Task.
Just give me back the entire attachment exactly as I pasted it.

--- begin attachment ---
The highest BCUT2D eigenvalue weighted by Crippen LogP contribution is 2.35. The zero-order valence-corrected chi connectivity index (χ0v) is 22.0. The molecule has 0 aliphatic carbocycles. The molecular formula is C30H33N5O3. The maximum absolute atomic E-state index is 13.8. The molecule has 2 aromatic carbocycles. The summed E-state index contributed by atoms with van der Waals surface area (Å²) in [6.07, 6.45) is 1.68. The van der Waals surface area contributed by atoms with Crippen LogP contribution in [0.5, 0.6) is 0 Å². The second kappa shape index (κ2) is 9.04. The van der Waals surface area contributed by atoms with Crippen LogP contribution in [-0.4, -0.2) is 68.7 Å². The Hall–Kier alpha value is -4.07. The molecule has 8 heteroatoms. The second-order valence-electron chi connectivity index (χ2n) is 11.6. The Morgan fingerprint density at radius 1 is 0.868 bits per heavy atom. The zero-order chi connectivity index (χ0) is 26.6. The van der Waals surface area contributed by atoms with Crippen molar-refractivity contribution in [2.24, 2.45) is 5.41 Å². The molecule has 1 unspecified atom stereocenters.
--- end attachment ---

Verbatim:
The highest BCUT2D eigenvalue weighted by Crippen LogP contribution is 2.35. The zero-order valence-corrected chi connectivity index (χ0v) is 22.0. The molecule has 0 aliphatic carbocycles. The molecular formula is C30H33N5O3. The maximum absolute atomic E-state index is 13.8. The molecule has 2 aromatic carbocycles. The summed E-state index contributed by atoms with van der Waals surface area (Å²) in [6.07, 6.45) is 1.68. The van der Waals surface area contributed by atoms with Crippen LogP contribution in [0.5, 0.6) is 0 Å². The second kappa shape index (κ2) is 9.04. The van der Waals surface area contributed by atoms with Crippen LogP contribution in [-0.4, -0.2) is 68.7 Å². The Hall–Kier alpha value is -4.07. The molecule has 8 heteroatoms. The second-order valence-electron chi connectivity index (χ2n) is 11.6. The Morgan fingerprint density at radius 1 is 0.868 bits per heavy atom. The zero-order chi connectivity index (χ0) is 26.6. The van der Waals surface area contributed by atoms with Crippen molar-refractivity contribution in [2.24, 2.45) is 5.41 Å². The molecule has 1 unspecified atom stereocenters.